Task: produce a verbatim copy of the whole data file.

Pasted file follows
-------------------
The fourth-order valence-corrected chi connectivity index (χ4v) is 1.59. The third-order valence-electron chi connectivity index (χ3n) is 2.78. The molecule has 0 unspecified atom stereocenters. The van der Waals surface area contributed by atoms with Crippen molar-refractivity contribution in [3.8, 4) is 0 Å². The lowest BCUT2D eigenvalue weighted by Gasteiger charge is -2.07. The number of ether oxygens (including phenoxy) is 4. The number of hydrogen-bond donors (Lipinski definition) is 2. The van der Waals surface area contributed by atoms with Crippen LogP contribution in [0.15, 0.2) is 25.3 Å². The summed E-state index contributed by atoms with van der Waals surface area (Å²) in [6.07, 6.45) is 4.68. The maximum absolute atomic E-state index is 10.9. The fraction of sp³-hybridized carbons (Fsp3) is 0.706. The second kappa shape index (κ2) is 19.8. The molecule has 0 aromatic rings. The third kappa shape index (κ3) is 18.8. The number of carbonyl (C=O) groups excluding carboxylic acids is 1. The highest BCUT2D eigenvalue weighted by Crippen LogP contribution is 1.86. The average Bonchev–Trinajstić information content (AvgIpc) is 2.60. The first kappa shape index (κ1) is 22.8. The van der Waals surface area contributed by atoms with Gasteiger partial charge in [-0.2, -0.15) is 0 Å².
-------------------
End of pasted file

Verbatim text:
The fourth-order valence-corrected chi connectivity index (χ4v) is 1.59. The third-order valence-electron chi connectivity index (χ3n) is 2.78. The molecule has 0 unspecified atom stereocenters. The van der Waals surface area contributed by atoms with Crippen molar-refractivity contribution in [3.8, 4) is 0 Å². The lowest BCUT2D eigenvalue weighted by Gasteiger charge is -2.07. The number of ether oxygens (including phenoxy) is 4. The number of hydrogen-bond donors (Lipinski definition) is 2. The van der Waals surface area contributed by atoms with Crippen LogP contribution in [0.15, 0.2) is 25.3 Å². The summed E-state index contributed by atoms with van der Waals surface area (Å²) in [6.07, 6.45) is 4.68. The maximum absolute atomic E-state index is 10.9. The fraction of sp³-hybridized carbons (Fsp3) is 0.706. The second kappa shape index (κ2) is 19.8. The molecule has 0 aromatic rings. The third kappa shape index (κ3) is 18.8. The number of carbonyl (C=O) groups excluding carboxylic acids is 1. The highest BCUT2D eigenvalue weighted by Crippen LogP contribution is 1.86. The average Bonchev–Trinajstić information content (AvgIpc) is 2.60. The first kappa shape index (κ1) is 22.8. The van der Waals surface area contributed by atoms with Gasteiger partial charge in [-0.2, -0.15) is 0 Å².